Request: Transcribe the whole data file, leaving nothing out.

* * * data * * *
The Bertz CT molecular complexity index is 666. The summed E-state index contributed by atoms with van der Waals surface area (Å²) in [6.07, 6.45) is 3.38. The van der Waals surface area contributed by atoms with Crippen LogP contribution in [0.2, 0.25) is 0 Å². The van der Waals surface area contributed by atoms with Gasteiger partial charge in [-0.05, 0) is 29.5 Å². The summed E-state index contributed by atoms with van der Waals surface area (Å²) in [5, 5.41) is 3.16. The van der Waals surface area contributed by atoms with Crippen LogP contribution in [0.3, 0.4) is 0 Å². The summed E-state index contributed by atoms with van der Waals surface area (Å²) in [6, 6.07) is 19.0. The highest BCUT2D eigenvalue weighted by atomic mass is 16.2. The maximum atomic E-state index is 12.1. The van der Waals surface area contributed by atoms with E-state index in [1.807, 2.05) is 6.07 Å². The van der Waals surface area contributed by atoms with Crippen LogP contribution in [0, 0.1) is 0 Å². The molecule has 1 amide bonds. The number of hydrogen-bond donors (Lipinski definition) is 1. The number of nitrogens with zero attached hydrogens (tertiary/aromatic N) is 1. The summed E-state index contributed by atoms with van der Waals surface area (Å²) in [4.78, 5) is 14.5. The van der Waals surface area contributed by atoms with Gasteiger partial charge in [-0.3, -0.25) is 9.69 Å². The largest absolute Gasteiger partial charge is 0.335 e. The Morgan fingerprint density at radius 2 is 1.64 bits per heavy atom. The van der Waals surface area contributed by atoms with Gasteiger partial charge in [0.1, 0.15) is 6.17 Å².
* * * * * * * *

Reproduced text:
The Bertz CT molecular complexity index is 666. The summed E-state index contributed by atoms with van der Waals surface area (Å²) in [6.07, 6.45) is 3.38. The van der Waals surface area contributed by atoms with Crippen LogP contribution in [0.2, 0.25) is 0 Å². The van der Waals surface area contributed by atoms with Gasteiger partial charge in [-0.05, 0) is 29.5 Å². The summed E-state index contributed by atoms with van der Waals surface area (Å²) in [5, 5.41) is 3.16. The van der Waals surface area contributed by atoms with Crippen LogP contribution in [0.3, 0.4) is 0 Å². The summed E-state index contributed by atoms with van der Waals surface area (Å²) in [6, 6.07) is 19.0. The highest BCUT2D eigenvalue weighted by atomic mass is 16.2. The maximum atomic E-state index is 12.1. The van der Waals surface area contributed by atoms with E-state index in [1.807, 2.05) is 6.07 Å². The van der Waals surface area contributed by atoms with Crippen LogP contribution in [0, 0.1) is 0 Å². The molecule has 1 amide bonds. The number of hydrogen-bond donors (Lipinski definition) is 1. The number of nitrogens with zero attached hydrogens (tertiary/aromatic N) is 1. The summed E-state index contributed by atoms with van der Waals surface area (Å²) in [4.78, 5) is 14.5. The van der Waals surface area contributed by atoms with Gasteiger partial charge in [-0.3, -0.25) is 9.69 Å². The largest absolute Gasteiger partial charge is 0.335 e. The Morgan fingerprint density at radius 2 is 1.64 bits per heavy atom. The van der Waals surface area contributed by atoms with Gasteiger partial charge in [0.1, 0.15) is 6.17 Å².